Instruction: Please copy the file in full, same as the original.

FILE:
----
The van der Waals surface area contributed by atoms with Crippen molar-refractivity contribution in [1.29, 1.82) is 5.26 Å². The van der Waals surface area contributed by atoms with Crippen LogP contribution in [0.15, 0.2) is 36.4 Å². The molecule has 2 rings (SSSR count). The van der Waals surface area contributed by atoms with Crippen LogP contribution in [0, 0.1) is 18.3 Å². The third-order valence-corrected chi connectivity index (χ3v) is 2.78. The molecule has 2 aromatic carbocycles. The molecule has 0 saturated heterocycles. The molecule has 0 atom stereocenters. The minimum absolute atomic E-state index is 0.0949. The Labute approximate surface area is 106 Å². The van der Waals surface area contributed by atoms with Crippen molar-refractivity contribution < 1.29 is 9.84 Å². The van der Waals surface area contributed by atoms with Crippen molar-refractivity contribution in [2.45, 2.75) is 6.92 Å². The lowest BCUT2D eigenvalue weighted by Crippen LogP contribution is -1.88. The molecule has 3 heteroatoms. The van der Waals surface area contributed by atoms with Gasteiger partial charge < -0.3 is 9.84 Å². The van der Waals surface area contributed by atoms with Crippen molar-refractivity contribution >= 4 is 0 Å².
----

The van der Waals surface area contributed by atoms with Crippen molar-refractivity contribution in [1.29, 1.82) is 5.26 Å². The van der Waals surface area contributed by atoms with Crippen LogP contribution in [0.15, 0.2) is 36.4 Å². The molecule has 2 rings (SSSR count). The van der Waals surface area contributed by atoms with Crippen LogP contribution in [0, 0.1) is 18.3 Å². The third-order valence-corrected chi connectivity index (χ3v) is 2.78. The molecule has 2 aromatic carbocycles. The molecule has 0 saturated heterocycles. The molecule has 0 atom stereocenters. The minimum absolute atomic E-state index is 0.0949. The Labute approximate surface area is 106 Å². The van der Waals surface area contributed by atoms with Crippen molar-refractivity contribution < 1.29 is 9.84 Å². The van der Waals surface area contributed by atoms with Crippen molar-refractivity contribution in [2.45, 2.75) is 6.92 Å². The lowest BCUT2D eigenvalue weighted by Crippen LogP contribution is -1.88. The molecule has 3 heteroatoms. The van der Waals surface area contributed by atoms with Gasteiger partial charge < -0.3 is 9.84 Å². The van der Waals surface area contributed by atoms with Crippen molar-refractivity contribution >= 4 is 0 Å².